Exile    poems by Matthew Freeman February 2021

Stepping Out

You could always write another poem
about your sister putting up ancient pictures
of people you loved
when they were still happy.

I was blessed in the old house,
I could always smell Lysol
as we listened to the Guiding Light
and my mom murmured she wished she were God
and I was preternaturally sick again
full of meds and marks on my body
reading about aliens and the Bermuda Triangle,
a little precocious,
wetting the bed awake.

Later I was lying on the couch
like a little baby
with the landline to my ear
as my case manager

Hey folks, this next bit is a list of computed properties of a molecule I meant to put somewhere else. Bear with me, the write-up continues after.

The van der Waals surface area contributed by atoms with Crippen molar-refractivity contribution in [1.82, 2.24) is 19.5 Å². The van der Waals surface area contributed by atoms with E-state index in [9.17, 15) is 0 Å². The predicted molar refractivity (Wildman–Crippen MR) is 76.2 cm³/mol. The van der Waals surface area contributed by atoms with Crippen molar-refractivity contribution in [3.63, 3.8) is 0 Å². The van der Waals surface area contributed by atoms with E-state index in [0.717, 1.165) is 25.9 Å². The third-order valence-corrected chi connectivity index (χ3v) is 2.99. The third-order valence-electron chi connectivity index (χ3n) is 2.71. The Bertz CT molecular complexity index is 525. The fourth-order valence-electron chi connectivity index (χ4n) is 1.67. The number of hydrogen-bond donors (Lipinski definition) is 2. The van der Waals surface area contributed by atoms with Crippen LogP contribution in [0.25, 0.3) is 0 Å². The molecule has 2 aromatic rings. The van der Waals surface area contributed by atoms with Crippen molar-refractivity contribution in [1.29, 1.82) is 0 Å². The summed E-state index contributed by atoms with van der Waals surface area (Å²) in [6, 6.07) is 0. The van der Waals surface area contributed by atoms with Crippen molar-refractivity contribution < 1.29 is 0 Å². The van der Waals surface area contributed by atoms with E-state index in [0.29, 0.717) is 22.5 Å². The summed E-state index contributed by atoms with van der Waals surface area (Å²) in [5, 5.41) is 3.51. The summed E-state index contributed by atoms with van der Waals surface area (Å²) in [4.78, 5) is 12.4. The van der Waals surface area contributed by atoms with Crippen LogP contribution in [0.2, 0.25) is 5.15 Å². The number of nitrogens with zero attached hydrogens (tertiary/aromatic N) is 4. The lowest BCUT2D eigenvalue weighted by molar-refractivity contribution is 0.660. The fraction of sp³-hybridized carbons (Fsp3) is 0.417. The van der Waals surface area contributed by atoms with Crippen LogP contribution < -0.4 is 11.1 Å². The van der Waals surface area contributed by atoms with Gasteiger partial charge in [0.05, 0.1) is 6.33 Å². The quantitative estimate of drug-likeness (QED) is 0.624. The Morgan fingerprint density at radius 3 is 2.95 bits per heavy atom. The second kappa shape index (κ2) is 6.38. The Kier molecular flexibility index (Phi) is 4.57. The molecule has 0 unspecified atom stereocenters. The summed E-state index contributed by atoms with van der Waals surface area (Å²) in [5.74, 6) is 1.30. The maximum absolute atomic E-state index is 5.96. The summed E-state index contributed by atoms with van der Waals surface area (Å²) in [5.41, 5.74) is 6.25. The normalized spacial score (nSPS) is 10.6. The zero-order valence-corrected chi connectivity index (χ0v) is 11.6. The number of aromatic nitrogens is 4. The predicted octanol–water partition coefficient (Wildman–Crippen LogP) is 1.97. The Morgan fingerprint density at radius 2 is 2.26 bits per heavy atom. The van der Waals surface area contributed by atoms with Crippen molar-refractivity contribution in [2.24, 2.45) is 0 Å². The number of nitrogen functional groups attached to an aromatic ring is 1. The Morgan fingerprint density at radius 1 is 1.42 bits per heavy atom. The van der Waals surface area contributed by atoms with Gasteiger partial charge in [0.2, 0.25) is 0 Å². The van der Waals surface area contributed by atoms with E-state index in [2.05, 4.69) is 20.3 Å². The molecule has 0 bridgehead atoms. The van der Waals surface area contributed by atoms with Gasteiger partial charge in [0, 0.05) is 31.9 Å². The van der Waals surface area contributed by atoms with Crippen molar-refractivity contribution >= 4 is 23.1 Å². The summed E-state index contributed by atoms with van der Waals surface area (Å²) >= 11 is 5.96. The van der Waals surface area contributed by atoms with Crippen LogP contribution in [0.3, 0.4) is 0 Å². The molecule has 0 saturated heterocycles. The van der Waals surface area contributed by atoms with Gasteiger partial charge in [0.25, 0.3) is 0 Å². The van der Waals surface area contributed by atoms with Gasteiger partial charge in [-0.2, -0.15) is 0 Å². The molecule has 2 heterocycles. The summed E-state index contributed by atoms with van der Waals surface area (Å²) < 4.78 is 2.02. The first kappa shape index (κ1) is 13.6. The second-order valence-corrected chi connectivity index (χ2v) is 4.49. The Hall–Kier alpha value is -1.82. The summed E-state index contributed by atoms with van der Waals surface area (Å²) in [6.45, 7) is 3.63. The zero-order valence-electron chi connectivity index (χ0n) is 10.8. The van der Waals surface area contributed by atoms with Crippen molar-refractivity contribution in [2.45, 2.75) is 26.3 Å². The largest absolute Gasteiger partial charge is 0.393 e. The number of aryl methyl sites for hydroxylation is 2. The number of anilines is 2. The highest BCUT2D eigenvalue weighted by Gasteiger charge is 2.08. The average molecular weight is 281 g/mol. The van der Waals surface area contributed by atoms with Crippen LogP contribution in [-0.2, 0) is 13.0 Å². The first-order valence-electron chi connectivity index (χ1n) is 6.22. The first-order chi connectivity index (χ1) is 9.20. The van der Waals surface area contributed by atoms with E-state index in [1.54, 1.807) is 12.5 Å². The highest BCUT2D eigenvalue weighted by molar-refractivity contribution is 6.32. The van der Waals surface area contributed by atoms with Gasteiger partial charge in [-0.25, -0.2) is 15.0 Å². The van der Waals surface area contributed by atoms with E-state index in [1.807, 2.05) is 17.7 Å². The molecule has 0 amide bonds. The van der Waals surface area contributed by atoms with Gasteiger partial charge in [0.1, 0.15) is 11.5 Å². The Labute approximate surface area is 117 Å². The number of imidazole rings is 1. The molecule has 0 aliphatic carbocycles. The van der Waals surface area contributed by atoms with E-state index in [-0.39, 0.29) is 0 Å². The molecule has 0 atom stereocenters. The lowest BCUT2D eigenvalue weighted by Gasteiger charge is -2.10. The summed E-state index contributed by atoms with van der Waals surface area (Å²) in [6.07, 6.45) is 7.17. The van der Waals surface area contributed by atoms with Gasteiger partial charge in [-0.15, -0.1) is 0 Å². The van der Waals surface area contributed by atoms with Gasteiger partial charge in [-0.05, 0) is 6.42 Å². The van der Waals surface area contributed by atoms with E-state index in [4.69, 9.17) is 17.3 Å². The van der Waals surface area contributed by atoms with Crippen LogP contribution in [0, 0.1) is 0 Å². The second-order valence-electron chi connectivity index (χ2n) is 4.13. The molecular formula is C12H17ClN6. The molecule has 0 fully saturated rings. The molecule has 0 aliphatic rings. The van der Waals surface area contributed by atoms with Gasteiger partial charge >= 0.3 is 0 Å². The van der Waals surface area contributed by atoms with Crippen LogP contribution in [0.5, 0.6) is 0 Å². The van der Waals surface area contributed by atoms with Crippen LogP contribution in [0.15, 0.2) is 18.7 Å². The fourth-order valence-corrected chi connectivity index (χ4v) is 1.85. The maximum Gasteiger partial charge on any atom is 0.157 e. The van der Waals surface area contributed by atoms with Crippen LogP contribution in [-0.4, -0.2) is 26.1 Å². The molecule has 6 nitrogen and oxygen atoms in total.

was whispering sweet nothings
when my dad suddenly appeared
hovering over me angrily
and I shouted “No dad no” and then my
case manager said He’s never seen you like this
and I said Oh
he’s seen me like this before, all right.

Was I ever here in Carbondale with my sister,
was I ever awake,
did I ever have control
over the stuff that came out of my mouth,
did I ever really leave,
did I ever forget,
could I tell when something was a dream,
could I protect
what we once were, and what
no one could ever take from us?

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